I am sorry to say that the six lights on many a French and Italian altar are nowadays often crowned with an electric light bulb instead of a wick, but there are usually two actual candles lighted as well for Mass, although I should not like to inquire too closely how much beeswax they contain. But the two candles always lighted for Mass are by no means always either upon or above the altar. For example, for the 9 o'clock Mass at Poitiers Cathedral on March I5th, 1908, the only two lights were placed in revolving brackets screwed to the east wall, north and south of the altar: and I have often found the same practice elsewhere. Candle practice is indeed vague and various. In Seville Cathedral on July 7th, 1912, processional candles were carried in the Sanctuary like maces, that is, slantwise across the shoulder: and the cascade of wax that flowed down the backs of the embroidered tunicles must have cost some hours of labour to remove after the service.
Mortuary candles are no less various. On September 8th, 1919, I saw twenty-four small candles standing round a coffin in the Cathedral of Sees in France: they were of white wax, with black bands painted round them. But on September 3rd, 1923, at Forli Cathedral in Italy, there were only four candles round the coffin. They were large white candles, and each of them had three separate wicks: which I have not seen elsewhere.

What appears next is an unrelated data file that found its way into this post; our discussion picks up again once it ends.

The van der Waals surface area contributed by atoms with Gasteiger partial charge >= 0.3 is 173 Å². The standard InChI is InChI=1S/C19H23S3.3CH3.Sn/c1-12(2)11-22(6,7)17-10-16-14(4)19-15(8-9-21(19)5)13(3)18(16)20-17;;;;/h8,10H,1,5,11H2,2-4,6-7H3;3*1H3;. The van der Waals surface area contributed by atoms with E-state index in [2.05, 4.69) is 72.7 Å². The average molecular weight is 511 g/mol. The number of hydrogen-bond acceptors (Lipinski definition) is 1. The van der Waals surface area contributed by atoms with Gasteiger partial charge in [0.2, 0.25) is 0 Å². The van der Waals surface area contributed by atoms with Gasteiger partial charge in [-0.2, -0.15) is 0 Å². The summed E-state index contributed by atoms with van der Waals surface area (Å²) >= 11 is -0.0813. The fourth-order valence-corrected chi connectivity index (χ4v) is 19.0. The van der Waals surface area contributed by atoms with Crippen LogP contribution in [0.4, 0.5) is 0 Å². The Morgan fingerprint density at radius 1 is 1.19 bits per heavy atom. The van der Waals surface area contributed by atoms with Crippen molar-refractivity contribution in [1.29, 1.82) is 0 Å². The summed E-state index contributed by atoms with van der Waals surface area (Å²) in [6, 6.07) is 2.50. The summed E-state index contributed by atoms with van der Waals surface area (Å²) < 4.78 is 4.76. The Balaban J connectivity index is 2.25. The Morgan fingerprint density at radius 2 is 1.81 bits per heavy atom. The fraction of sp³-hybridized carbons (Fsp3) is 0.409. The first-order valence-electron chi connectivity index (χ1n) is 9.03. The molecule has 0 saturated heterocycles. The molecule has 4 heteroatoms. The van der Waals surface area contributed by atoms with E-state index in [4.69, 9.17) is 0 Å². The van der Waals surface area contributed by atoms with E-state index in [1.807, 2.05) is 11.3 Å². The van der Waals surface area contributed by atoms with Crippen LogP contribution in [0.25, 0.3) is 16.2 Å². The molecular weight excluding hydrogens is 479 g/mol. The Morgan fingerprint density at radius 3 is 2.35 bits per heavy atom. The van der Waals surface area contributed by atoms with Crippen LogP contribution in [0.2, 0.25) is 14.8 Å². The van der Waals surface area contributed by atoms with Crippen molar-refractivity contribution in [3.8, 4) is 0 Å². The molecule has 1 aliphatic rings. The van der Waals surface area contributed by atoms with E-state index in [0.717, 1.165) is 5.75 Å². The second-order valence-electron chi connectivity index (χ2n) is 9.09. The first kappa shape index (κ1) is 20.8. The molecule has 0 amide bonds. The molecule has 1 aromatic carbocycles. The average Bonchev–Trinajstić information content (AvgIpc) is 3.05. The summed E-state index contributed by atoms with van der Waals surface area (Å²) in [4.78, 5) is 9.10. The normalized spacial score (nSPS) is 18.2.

Lengthy preachers, like myself, will appreciate this: on July 28th, 1907, I attended the 9 a.m. Mass in the Liebfraukirche at Zurich, ready to start for a long tramp as soon as it ended. A Capuchin in a brown habit mounted the pulpit and when the three ministers descended to the banc d'oeuvre, the celebrant sent the server to put out the six lights on the altar, presumably for economy's sake. After thirty minutes of the Capuchin, the celebrant sent the server back to light the six candles once more, presumably as a gentle hint. The Capuchin waited in a stony silence until the sixth was lighted, and then he gave us another twenty minutes more! When I hear how preferable to a cast-iron uniformity is "diversity in unity" I sometimes wonder if the speaker is really intending to praise the practices of the Roman Catholic Church on the continent of Europe!
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CHAPTER II
CURIOSITIES OF CHURCH FURNITURE
In England and Abroad